Hex Outpost/Post Hex: Conversation With Jason Urban and Leslie Mutchler

This conversation took place via email between Ephraim Russell and Austin based artists Jason Urban and Leslie Mutchler, on the occasion of their exhibit at Grizzly Grizzly Gallery, December/January 2016.

ER:  I am very intrigued by your current exhibit at Grizzly Grizzly after attending the first iteration on December 4th. I found your Pennsylvania Dutch Gift Haus construct a fascinating, as you put it, “jumping off point” for the development of a body of work and its retail outpost. The hex and fraktur aesthetic are both such a distinct part of this region’s cultural and physical landscape, so I would like to begin our conversation by asking you both about your connection to this cultural history and visual nomenclature.

JU:  We met in Philadelphia a decade ago and we’re both from Pennsylvania originally. We’ve been based in Austin for eight years now but we get back to the region regularly. Our work is focused on handcraft and the relationship of analog to digital. The notion of looking back to a not-so-distant time to examine cultural connections, albeit somewhat idealized, to labor made sense to us. While neither of us can claim any direct ties to the Pennsylvania Dutch, it’s something we’ve been exposed to since childhood having grown up and lived in Pennsylvania. The iconography was familiar to us but we knew relatively little about its meanings and history. This project was an excuse to research.

LM:  We also noticed on our research trip (summer 2015) the abundance of printed ephemera at the museums, shops and historic sites we encountered. Handmade and simple publications, such as “Idioms and Expressions of the Pennsylvania Germans” to “Butter Tools and Processes” to “Popular Home Remedies and Superstitions of the PA Germans” became important fodder for the publications we made for HEX Outpost. We became engaged in processing this culturally-specific material though a more contemporary lens (i.e. The Modern Day POWWOWING publication which details a couple PA Dutch remedies with the aid of Amazon.com to purchase otherwise difficult to obtain supplies.)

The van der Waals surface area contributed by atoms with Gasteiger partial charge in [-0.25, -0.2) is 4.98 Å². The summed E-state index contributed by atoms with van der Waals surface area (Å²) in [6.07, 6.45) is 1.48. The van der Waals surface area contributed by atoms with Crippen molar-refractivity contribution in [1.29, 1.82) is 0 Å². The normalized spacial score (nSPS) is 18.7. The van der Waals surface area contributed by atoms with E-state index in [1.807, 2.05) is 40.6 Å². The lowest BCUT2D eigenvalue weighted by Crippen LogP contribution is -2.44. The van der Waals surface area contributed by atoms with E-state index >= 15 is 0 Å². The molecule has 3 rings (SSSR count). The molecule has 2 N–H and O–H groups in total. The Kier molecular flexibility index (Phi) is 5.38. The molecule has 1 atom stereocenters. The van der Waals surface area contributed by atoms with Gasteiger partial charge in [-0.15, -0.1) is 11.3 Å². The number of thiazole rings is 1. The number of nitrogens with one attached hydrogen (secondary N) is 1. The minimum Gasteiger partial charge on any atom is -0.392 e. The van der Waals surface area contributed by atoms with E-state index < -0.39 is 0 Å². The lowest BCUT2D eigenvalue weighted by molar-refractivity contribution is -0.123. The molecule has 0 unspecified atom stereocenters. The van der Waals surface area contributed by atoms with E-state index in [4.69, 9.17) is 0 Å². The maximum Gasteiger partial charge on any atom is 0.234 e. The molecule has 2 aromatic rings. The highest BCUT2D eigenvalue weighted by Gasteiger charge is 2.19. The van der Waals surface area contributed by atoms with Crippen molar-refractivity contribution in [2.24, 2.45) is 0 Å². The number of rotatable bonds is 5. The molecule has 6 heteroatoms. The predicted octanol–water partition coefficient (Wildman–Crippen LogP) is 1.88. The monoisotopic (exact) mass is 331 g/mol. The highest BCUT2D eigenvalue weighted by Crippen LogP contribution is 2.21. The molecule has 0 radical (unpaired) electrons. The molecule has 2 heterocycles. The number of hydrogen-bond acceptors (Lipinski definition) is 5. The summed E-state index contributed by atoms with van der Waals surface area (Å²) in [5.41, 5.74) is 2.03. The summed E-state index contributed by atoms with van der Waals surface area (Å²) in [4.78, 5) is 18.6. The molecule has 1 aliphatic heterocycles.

ER:  The irony of using Amazon to obtain supplies to concoct a pre-modern Dutch remedy represents a powerful intersection of old and new practice. It always feels a little awkward when the two come together; it also has a strong undercurrent of humor. It also brings to mind Atelier Van Lieshout’s “A Manuel” and the book I had growing up, Foxfire, which is a practical introduction to Appalachian culture. There seems to be a similar complexity in this installation, in that it’s very serious looking, but in actuality it is interactive, fun, and affordable. Would it be a reach on my part to think of Hex Outpost as a sort of PA Dutch “Non-Site“, in the Smithson tradition?

JU:  Smithson never came up in our discussions but I can see why you might bring up his notions of “Non-Site.” We consciously went into the real world looking for material to assimilate and distill. We traveled around Pennsylvania over the course of a few weeks visiting historic sites and some cultural centers. It was a cross between scholarly research and local tourism. That said, HEX Outpost isn’t recreating a specific stand or location- it’s a composite structure built from lots of source material. We invented it as a vehicle to house our research-based publications and materials. Actually, the second exhibition, Post-HEX, will break down the first one and provide more of a direct window into the research. Thinking of Smithson again, Post-HEX will place an emphasis on documentation in a way that the HEX Outpost definitely doesn’t.

LM:  I have never heard of Foxfire- but what an amazing publication! Did you grow up in the south? How did Foxfire fall into your hands? (I’m excited to look into this publication a little more). When we began our research we came across the Pennsylvania Folklife magazine: a publication dedicated to preserving all things PA Dutch started by the Pennsylvania Folklife Society in the late 40s. It’s something akin to Foxfire, albeit produced by leading researchers in the field and not students, and it chronicles stories, letters, fraktur, folksong, religion, furniture, etc. It’s a pretty comprehension and once we found out that the entire collection existed at Ursinus College, we made it a point to visit and “archive” the archive. The librarian was so taken aback that someone was actually interested in the collection. I think it will continue to be a rich area for us to mine.